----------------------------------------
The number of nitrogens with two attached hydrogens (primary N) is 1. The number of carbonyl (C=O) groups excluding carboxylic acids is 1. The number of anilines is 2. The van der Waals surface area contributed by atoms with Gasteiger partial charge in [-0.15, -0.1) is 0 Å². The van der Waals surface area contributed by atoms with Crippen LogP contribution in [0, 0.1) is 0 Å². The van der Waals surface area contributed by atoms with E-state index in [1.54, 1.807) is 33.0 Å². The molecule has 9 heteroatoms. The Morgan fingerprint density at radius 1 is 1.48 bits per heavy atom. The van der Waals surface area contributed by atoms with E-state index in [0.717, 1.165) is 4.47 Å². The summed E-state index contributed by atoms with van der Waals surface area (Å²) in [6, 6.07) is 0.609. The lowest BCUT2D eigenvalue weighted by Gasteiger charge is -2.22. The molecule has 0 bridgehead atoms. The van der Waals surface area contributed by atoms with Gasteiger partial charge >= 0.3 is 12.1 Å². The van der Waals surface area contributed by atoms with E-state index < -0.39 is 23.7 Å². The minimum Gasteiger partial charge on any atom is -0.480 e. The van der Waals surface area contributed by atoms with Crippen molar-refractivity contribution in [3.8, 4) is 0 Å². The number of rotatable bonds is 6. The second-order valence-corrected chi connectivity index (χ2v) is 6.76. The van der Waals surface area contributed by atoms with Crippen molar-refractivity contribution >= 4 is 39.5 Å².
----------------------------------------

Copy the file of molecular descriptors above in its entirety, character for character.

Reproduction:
The number of nitrogens with two attached hydrogens (primary N) is 1. The number of carbonyl (C=O) groups excluding carboxylic acids is 1. The number of anilines is 2. The van der Waals surface area contributed by atoms with Gasteiger partial charge in [-0.15, -0.1) is 0 Å². The van der Waals surface area contributed by atoms with Crippen LogP contribution in [0, 0.1) is 0 Å². The van der Waals surface area contributed by atoms with E-state index in [1.54, 1.807) is 33.0 Å². The molecule has 9 heteroatoms. The Morgan fingerprint density at radius 1 is 1.48 bits per heavy atom. The van der Waals surface area contributed by atoms with E-state index in [0.717, 1.165) is 4.47 Å². The summed E-state index contributed by atoms with van der Waals surface area (Å²) in [6, 6.07) is 0.609. The lowest BCUT2D eigenvalue weighted by Gasteiger charge is -2.22. The molecule has 0 bridgehead atoms. The van der Waals surface area contributed by atoms with Gasteiger partial charge >= 0.3 is 12.1 Å². The van der Waals surface area contributed by atoms with E-state index < -0.39 is 23.7 Å². The minimum Gasteiger partial charge on any atom is -0.480 e. The van der Waals surface area contributed by atoms with Crippen molar-refractivity contribution in [3.8, 4) is 0 Å². The number of rotatable bonds is 6. The second-order valence-corrected chi connectivity index (χ2v) is 6.76. The van der Waals surface area contributed by atoms with Crippen molar-refractivity contribution >= 4 is 39.5 Å².